Soberman comments on the complicit indifference of those bystanders who witnessed evil during the Holocaust. The image of the “winking” woman whose face is covered by the quotation by Martin Niemoller, a prominent Protestant pastor and outspoken critic of Adolf Hitler, who spent seven years of Nazi rule in concentration camps.

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Gallery image – installation of Exodus II, by Tamar Hirschl, 2005 (mixed media on vinyl).

This large work, with the map of France as the background, depicts the Nazis’ conquering of both land and people in their insidious march across Europe and North Africa. Hirschl builds on memories of her childhood during the Holocaust to highlight the misery and destruction that accompany imperialistic and genocidal ventures. Her work comments on the evil that continues to divide and destroy human connections.
“This exhibition is timely and powerful,” says Susan Gladstone, the Director of the Jewish Museum of Florida-FIU. “These artists tackle issues we are all confronting right now, at this juncture in history.They bring evil to light from a multitude of shadowy angles, capturing historical events and expressing outrage. They leave us, the viewers, to our own responses – and possibly to our own personal calls to action,” adds Susan Gladstone.

The artists in this exhibition are:
Andi Arnowitz · Helene Aylon · Debra Band · Riva Bell · · Rosalyn A. Engelman · Larry S. Frankel · Grace Graupe-Pillard · Barbara Green · Debbie Teicholz Guedalia · Carol Hamoy · Tamar Hirschl · Elizabeth Langer · Judith Glickman Lauder · John Lawson · Margalit Manor · Elizabeth Langer · Ruben Malayn · Paul Margolis · Richard McBee · Leonard Meiselman · David Newman ·Jacqueline Nicholls · Hedy Pagremanski · Mark Podwal · Faith Ringold · Trix Rosen · Marilyn R. Rosenberg · Ben Shahn · William Sharp · Linda Soberman · Arthur Szyk · David Wander · Grace Bakst Wapner · Paul Weissman.

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Detail – Yesterday’s Children, by Paul Weissman, 2015 (inked woodcut, lockets, photos and resin).

A tour de force of printmaking techniques underlays a collage of baby pictures. These seemingly innocent children, on closer inspection, turn out to be photos of Adolf Hitler, Mao Zedong, Kim Jong-il, Saddam Hussein, and Joseph Stalin. The backdrop woodcut depicts the chaos of destruction they caused. Are genocidal maniacs born or bred, is it nature or nurture that is to blame?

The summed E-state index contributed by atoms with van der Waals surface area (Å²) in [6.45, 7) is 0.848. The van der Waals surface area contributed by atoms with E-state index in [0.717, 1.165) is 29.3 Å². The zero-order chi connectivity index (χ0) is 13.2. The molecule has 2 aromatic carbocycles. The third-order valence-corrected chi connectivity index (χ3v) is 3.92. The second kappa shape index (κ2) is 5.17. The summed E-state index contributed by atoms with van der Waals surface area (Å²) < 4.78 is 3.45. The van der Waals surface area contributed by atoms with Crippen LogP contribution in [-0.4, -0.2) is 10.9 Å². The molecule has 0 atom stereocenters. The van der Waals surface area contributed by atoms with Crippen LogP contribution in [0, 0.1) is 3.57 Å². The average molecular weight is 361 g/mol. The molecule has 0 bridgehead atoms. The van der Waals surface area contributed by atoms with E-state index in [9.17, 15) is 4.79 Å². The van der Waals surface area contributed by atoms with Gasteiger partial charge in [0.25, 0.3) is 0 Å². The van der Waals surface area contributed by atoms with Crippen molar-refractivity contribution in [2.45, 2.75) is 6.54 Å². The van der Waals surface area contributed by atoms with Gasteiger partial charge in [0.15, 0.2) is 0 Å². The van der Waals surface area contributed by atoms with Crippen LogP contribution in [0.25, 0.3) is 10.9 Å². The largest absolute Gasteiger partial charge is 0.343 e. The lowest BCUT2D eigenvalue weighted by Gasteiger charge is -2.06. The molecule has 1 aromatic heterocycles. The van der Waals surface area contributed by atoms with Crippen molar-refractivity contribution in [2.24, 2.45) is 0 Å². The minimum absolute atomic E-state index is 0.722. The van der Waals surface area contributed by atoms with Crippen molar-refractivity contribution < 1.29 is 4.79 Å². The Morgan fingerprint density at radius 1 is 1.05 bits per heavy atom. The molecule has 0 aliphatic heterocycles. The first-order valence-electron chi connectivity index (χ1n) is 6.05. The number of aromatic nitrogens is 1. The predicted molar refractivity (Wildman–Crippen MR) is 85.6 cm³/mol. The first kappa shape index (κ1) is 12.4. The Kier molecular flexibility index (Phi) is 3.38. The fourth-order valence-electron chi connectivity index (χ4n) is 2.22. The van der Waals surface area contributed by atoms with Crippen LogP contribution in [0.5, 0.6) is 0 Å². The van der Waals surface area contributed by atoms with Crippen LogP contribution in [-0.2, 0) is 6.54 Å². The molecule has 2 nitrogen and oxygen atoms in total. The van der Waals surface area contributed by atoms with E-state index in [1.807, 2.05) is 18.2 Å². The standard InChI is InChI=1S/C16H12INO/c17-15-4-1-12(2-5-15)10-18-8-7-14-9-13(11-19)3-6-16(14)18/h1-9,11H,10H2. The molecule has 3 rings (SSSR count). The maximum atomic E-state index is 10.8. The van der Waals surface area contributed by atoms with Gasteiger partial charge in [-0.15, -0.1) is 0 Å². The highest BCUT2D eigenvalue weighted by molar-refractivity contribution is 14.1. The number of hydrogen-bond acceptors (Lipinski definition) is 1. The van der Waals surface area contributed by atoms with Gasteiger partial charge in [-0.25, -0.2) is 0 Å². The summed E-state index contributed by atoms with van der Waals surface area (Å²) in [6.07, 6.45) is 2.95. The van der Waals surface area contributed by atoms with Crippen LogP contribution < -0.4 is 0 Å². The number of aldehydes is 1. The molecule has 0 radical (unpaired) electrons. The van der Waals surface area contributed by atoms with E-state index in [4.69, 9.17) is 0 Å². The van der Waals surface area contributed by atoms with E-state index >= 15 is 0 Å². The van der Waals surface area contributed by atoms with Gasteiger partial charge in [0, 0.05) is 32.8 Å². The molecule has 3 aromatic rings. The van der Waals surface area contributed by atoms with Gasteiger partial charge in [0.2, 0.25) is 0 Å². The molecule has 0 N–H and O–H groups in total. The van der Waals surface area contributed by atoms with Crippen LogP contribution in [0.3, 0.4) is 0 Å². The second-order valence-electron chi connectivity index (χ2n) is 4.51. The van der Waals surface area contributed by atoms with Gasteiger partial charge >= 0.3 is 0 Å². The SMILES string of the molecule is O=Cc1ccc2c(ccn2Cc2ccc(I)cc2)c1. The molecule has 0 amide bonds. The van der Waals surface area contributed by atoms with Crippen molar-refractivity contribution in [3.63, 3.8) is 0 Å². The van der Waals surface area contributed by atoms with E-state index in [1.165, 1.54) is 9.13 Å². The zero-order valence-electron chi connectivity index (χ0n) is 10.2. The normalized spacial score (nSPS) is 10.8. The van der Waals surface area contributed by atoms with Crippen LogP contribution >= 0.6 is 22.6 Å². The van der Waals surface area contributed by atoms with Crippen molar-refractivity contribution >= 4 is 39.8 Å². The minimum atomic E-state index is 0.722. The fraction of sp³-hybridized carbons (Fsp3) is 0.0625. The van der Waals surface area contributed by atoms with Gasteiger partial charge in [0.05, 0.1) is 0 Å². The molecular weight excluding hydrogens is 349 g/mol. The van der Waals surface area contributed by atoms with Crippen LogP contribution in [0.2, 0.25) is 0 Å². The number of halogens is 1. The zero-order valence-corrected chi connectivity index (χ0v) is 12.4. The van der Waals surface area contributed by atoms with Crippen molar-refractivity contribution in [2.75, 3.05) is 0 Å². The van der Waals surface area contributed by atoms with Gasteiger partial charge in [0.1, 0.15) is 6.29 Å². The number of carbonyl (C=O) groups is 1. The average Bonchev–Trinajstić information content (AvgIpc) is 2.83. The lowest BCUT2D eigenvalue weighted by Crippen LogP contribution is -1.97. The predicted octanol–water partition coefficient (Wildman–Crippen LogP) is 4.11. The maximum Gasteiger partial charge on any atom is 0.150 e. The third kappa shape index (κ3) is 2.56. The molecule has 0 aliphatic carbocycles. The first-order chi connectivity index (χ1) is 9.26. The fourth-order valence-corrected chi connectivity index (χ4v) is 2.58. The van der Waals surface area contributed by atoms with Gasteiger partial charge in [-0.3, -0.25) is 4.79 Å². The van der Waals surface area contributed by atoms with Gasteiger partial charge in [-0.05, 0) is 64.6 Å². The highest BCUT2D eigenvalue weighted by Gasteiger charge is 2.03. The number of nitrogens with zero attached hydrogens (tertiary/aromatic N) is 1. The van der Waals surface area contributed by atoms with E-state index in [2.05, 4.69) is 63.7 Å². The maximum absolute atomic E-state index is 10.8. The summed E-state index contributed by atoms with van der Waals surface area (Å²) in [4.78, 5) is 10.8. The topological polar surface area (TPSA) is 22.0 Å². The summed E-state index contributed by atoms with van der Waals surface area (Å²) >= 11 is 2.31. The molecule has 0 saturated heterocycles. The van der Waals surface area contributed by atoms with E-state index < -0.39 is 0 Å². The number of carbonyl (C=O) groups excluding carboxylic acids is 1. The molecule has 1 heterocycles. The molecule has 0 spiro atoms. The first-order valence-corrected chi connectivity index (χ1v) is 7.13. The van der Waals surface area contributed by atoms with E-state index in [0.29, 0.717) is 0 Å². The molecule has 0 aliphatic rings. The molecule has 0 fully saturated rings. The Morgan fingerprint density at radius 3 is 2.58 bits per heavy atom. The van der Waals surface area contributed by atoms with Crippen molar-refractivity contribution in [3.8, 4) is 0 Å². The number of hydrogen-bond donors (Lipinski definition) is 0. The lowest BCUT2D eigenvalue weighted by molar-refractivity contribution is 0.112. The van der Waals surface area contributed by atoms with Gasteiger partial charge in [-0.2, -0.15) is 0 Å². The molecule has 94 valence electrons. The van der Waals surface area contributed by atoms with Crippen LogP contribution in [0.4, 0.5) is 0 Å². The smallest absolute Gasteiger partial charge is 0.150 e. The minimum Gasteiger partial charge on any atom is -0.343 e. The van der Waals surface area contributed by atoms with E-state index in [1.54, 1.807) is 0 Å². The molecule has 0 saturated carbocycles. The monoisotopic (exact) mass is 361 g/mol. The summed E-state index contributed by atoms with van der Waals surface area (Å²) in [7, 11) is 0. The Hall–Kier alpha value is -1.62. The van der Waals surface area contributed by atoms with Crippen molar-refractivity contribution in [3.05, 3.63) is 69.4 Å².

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Detail – Yesterday’s Children, by Paul Weissman.

Are genocidal maniacs born or bred, is it nature or nurture that is to blame?

Written by Stephen Rees

May 25, 2017 at 11:12 am

Public Furniture | Urban Trees

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There is a sculpture exhibit on Spanish Banks at present. It is the latest manifestation of Vancouver Biennale – and the title is theirs. And that is really what has inspired this opinion piece. I think it is misleading – the furniture is not public. The artist, Hugo França comes from Brazil. This is what the signage at the exhibit says

Hugo França reimagines fallen trees in poetic ways, transforming them into beautiful sculptress for public enjoyment. The sculpting process respects the natural features of the trees, promoting minimum waste and the beauty of the natural organic forms, lines, flaws and imperfections. Their memory remains alive with their uniqueness, offered back to the community in harmony with the natural environment. This is the first time the artist is creating public sculpture outside Brazil and using a variety of of local wood species.

The pictures are all in a set on flickr which includes a Google map showing the location.

Public Furniture | Urban Trees 1
Public Furniture | Urban Trees 2
Public Furniture | Urban Trees 3
Public Furniture | Urban Trees 4
Public Furniture | Urban Trees 5
Public Furniture | Urban Trees 6

The signage also includes the warning “Please do not cross the line” (in large friendly capital letters) but as you can see from some of my images this seems to be moot. The line – a bit like crime scene tape – has been supplemented by snow fence, which has also fallen – or been taken – down. One of my flickr contacts Tom Abrahamson remarked “Elaborate and nicely done bench at the beach. Just have to hope that the usual brain dead idiots are not trying to put it on fire or damage it.”